NASA Successfully Tests its Inflatable Heat Shield in Reentry

IRVE-3 During Vacuum Testing at NASA's Langley Research Center
NASA Langley/Kathy Barnstorff

NASA's inflatable heat shield took another big step forward early this morning when its Inflatable Reentry Vehicle Experiment (IRVE-3) came screaming through the atmosphere and splashed down in the Atlantic after spending 15 minutes undergoing the intense heat and pressure of atmospheric reentry. Launched from Wallops Flight Facility in Virginia, the IRVE-3 mission further demonstrated that an inflatable heat shield can protect a space capsule as it enters the atmosphere at hypersonic speeds.

IRVE-3 consists of a series of un-inflated rings packed into a cone and wrapped in layers of heat resistant materials, creating a kind of thermal blanket around an incoming spacecraft. At 7:01 a.m. local time this morning, this package was hurled skyward aboard a Black Brant rocket to suborbital altitudes at speeds reaching 7,600 miles per hour. About six minutes in, the 680-pound aeroshell separated from the rocket at about 280 miles up.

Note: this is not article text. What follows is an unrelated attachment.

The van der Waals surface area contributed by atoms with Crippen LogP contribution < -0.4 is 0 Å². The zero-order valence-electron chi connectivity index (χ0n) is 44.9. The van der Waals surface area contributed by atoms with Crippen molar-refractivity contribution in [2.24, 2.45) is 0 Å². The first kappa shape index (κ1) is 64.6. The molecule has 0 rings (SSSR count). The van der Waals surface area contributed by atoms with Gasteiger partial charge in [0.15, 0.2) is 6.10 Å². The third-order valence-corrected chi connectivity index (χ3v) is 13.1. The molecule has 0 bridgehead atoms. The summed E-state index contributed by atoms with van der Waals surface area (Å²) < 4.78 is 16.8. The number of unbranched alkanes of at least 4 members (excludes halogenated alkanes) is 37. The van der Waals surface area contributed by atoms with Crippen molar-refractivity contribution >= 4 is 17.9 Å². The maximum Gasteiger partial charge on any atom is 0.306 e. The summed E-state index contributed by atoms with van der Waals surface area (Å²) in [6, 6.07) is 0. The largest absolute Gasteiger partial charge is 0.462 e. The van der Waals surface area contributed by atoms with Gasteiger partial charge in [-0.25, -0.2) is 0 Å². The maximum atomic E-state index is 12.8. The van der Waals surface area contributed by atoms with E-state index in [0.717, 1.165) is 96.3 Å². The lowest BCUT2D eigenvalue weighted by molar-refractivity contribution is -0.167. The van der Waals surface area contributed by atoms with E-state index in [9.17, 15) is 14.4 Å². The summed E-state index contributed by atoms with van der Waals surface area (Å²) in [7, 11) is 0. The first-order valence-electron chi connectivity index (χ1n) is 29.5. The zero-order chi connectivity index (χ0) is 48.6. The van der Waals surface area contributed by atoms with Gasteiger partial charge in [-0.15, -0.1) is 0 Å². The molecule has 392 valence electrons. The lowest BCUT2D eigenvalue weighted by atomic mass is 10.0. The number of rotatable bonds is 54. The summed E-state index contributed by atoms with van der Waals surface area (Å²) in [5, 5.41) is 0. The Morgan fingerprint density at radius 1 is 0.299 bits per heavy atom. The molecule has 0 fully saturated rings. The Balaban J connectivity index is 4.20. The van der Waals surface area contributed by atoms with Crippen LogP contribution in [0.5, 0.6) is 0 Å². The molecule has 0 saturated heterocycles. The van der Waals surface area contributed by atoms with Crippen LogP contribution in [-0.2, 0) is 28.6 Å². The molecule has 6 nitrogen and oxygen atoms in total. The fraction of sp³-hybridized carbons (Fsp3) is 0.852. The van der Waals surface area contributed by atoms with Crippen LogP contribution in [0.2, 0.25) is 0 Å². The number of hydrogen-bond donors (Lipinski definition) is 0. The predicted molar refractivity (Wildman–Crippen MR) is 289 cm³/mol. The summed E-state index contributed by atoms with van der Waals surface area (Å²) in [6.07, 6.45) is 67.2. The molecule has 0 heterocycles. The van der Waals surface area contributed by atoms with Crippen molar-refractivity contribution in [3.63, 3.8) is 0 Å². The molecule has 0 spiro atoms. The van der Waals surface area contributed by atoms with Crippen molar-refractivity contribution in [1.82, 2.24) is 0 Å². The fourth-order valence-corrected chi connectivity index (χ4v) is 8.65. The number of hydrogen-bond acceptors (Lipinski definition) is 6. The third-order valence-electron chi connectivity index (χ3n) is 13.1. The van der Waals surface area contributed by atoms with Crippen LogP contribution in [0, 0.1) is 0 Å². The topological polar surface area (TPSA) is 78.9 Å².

At this point, IRVE-3 rapidly pumped nitrogen into its aeroshell, expanding it from a conical package that fit inside the Black Brant's 22-inch-diameter nose cone into a 10-foot-diameter mushroom-like heat shield. Onboard cameras and sensors captured the entire 20-minute mission in realtime--a mission that NASA is calling an unqualified success.

IRVE-3 is part of NASA's Hypersonic Inflatable Aerodynamic Decelerator (HIAD) Project, which aims to provide the agency with a less-expensive and modular means to return space capsules--those carrying cargo from the International Space Station, for instance--to Earth safely despite the high forces and temperatures that act on them during reentry. Doing so could make travel to and from earth orbit far more economical while also providing a tested and certified platform that could be readily adapted to various spacecraft to ensure safe reentry.